The pot of riches offered on Qatar's biggest race day of the year turned out to be nothing more than a mirage for British and Irish runners as they endured a fruitless afternoon in the desert at Al Rayyan.
No contest on the eight-race card was worth less than £250,000 but as the setting sun turned the sky a beautiful shade of peach, it was the Qatari and French contingent who bathed in the glory of success.
"The ground out there is like lightning and he's just not used to that," was the assessment of trainer Michael Bell, after his Stone Circle failed to pick up when asked for more by rider Andrea Atzeni in the closing stages of the Al Biddah Mile.
"We've had a great week nonetheless," added Stone Circle's owner David Fish, who, while gracious in defeat, could not hide a tinge of disappointment. "It would have been a bonus for us to win but it's just a shame the ground was that quick as it didn't allow him to show his best.
"Hopefully we might be able to persuade them to redirect some of the water from all the hotels to here next year! We'd love to come out again but you'd need to have a real daisy cutter if you want to be competitive against the locals on this sort of ground."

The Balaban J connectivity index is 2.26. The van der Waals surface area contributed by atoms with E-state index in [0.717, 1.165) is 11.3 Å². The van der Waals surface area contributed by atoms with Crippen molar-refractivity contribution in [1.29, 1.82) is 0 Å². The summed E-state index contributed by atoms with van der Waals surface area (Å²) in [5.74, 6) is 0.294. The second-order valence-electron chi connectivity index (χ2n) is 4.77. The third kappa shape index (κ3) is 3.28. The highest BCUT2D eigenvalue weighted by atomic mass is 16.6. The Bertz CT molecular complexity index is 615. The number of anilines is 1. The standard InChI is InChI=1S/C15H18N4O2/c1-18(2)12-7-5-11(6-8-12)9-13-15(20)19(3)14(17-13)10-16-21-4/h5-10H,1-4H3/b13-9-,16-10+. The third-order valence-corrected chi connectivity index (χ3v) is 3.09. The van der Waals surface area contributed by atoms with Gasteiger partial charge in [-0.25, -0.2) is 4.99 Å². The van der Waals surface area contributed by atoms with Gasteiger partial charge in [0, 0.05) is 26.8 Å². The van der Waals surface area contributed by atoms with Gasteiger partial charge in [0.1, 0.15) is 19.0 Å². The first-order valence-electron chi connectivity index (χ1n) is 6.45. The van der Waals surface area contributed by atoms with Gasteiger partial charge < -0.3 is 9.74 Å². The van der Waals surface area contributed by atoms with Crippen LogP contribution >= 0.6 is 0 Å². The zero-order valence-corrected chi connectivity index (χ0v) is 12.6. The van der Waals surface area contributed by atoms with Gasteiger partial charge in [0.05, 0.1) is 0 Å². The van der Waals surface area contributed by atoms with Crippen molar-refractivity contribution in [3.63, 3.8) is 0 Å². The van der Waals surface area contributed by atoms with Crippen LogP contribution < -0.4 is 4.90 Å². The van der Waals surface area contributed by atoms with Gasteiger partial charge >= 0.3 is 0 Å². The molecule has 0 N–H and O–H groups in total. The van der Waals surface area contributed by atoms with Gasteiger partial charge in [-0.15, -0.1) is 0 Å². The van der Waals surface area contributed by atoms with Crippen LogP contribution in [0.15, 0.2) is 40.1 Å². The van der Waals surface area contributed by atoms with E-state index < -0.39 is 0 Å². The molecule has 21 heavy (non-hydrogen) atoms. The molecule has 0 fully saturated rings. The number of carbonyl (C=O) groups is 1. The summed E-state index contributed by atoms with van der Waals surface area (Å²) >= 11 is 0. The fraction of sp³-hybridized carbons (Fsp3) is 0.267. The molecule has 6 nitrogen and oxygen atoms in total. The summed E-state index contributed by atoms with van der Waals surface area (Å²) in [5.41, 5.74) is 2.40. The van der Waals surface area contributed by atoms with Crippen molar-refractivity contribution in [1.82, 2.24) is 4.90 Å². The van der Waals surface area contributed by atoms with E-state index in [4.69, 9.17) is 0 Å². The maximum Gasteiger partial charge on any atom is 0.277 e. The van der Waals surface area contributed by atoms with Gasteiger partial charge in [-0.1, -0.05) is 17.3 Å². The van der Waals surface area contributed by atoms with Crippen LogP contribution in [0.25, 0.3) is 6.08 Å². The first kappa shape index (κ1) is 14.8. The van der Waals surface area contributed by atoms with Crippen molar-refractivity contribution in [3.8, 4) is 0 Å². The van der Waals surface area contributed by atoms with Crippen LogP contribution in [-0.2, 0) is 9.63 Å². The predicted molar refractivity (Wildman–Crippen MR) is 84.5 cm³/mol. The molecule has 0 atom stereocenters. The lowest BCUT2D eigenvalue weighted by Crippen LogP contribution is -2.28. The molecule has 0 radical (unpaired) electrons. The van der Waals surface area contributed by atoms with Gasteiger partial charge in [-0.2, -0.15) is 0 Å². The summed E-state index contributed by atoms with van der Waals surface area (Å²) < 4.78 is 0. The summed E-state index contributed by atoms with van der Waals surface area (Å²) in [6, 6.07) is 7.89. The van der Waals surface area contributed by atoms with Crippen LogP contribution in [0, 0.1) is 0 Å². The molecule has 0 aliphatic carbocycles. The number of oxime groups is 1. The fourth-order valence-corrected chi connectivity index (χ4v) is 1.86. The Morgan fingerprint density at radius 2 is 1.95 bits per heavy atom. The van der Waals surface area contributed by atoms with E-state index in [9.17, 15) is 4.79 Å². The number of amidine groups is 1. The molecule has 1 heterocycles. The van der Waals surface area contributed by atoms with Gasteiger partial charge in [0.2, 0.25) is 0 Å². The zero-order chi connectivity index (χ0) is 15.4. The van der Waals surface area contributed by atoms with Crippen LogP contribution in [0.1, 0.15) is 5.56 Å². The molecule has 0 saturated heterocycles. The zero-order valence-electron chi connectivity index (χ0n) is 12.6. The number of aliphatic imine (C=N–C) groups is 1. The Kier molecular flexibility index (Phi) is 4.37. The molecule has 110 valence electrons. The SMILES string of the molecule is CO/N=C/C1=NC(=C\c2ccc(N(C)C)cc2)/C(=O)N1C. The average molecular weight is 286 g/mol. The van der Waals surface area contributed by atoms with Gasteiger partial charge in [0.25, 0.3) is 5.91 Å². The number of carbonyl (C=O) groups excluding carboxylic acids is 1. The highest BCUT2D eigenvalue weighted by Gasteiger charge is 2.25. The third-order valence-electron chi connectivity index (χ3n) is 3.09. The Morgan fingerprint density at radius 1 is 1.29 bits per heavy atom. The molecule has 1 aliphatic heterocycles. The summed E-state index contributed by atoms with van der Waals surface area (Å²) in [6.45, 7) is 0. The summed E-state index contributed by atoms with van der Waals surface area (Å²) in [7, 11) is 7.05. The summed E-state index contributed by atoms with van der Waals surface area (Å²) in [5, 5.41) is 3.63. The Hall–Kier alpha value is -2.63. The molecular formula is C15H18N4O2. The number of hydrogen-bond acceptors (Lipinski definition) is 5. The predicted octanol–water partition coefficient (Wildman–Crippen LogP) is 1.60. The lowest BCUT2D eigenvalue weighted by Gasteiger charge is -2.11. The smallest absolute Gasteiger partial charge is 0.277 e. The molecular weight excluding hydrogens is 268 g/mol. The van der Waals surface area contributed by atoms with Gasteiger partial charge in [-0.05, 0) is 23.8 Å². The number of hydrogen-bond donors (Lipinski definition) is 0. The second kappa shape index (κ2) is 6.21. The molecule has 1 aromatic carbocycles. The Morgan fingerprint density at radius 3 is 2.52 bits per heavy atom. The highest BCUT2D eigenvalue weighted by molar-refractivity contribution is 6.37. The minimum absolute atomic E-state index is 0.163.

Fellow Brit Maystar boasted a course victory on his resume but also found the going too quick, fading under Hollie Doyle much to the disappointment of the members of Hambleton Racing, who had exuded a quiet, knowing confidence in the parade ring before the gates opened.
Doyle picks up ban
Maystar's jockey Hollie Doyle picked up a four-day suspension for careless riding in the Al Biddah Mile. The ban will be reciprocated in Britain.
Make A Challenge, Ireland's sole representative on the day for trainer Denis Hogan, failed to sparkle in the Dukhan Sprint, while the David O'Meara-trained Gulliver finished a creditable fourth.
Yet all was not lost for the British cause. Champion jockey Oisin Murphy smiled broadly following his first victory in Qatar, an international racing venue at which the all-conquering Irishmen had yet to make his mark.
Called back to the winner's podium to pose for pictures after the Al Biddah Mile, the diminutive Murphy was soon comically masked from view by the connections of winner Sir Arthur Dayne, who appeared to forget his presence as he was swallowed by a sea of white thawbs – the formal outfit of choice for men in Arabian countries.
However, even that couldn't shield Murphy's delight after he broke his Qatari duck at the 27th time of asking. "I'm thrilled," he said. "It's my first winner in Qatar and I'm pleased and relieved more than anything else to finally get off the mark here.
"It's mad really. This is my third year but I haven't been able to buy a winner in the past. My statistics here prior to today did not make for pretty reading!"
History was made in the final race on the card, HH The Amir Sword, when Arabain legend Ebraz won his third running of Qatar's most prestigious contest and picked up a further $1 million bonus following victories at Goodwood and Longchamp last year.